In the 30 years that I have spent dealing with a severe anxiety disorder, I have found that confronting it head on is by far the best remedy. Avoiding triggers and succumbing to fear only makes it stronger.

In related news, has anyone out there listened to the Black Eyed Peas? Even if they’re not your kind of band, they cover some interesting subject matter, including anxiety disorders. They actually have a song where they discuss an anxiety disorder, and how truly terrifying it is.

 

I don’t fear none of my enemies

And I don’t fear bullets from Uzi’s

I’ve been dealing with something that’s worse than these

That’ll make you fall to your knees and thats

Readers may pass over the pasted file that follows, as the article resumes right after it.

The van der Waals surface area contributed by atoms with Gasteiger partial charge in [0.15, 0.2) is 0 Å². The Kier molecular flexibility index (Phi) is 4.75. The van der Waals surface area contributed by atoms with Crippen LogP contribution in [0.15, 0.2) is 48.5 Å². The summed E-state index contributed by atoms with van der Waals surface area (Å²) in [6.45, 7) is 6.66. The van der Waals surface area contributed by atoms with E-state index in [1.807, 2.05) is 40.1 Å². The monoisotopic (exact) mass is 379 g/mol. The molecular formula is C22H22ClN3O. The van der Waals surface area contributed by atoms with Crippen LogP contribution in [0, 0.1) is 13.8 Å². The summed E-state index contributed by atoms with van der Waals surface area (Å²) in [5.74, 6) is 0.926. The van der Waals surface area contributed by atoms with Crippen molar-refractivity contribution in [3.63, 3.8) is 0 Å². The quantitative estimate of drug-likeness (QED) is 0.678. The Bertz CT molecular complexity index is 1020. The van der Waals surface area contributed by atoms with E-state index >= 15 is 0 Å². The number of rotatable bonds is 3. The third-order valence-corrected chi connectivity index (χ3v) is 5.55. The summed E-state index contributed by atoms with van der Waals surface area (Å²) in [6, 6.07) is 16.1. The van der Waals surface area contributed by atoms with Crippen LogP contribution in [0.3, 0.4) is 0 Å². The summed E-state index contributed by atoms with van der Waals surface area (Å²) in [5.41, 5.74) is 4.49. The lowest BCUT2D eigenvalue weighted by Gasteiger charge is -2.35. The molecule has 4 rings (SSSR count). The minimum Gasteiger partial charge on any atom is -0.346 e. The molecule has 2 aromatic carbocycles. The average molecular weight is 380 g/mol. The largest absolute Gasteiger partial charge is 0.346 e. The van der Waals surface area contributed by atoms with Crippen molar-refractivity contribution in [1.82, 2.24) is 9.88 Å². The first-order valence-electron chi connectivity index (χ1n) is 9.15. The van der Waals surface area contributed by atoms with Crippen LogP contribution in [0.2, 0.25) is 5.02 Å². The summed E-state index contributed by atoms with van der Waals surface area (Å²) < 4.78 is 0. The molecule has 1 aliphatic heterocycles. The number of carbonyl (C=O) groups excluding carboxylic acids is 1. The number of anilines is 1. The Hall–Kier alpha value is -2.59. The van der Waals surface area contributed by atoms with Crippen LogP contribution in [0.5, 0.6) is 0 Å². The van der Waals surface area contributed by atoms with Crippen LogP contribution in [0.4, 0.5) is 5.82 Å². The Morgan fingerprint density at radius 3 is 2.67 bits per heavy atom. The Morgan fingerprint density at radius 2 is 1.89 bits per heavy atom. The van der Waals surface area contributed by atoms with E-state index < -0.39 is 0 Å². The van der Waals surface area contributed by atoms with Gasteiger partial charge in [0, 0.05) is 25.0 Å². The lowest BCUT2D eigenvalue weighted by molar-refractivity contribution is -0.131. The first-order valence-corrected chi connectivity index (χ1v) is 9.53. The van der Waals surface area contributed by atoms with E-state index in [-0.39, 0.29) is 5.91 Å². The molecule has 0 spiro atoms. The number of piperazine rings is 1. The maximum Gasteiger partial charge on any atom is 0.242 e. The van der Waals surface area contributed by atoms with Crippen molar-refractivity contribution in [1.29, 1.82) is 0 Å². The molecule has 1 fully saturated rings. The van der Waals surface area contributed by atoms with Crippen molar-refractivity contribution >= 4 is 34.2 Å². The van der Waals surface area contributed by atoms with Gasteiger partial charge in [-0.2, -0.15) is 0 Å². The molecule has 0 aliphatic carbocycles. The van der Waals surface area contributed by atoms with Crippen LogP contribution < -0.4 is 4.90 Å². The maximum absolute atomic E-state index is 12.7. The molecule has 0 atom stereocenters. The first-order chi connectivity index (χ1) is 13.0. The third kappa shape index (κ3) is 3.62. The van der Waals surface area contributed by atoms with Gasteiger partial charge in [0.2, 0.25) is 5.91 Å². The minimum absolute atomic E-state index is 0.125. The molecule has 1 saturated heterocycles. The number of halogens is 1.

The anxiety

The sane and the insane rivalry

Paranoia’s brought me to my knees

Lord please please please

Take away my anxiety

Be Your Own Advocate

In today’s increasingly selfish and desolate society, it is important to know that there is one person who will always stand up for you:

You.

The Current Meta

Advocacy and allyship groups continue to become more fractured, not being satisfied with their problem being part of a whole host of problems being solved. Instead, their very specific and often undefinable problem must be first in line. The LGBT movement alone has become a warzone in which transgender people now call gay people oppressive. Straight black men are considered the white people of black people. There are even transgender groups that call other transgender people transphobic. It’s mind boggling just how ready people are to be at the throats of people they once allied with or held close.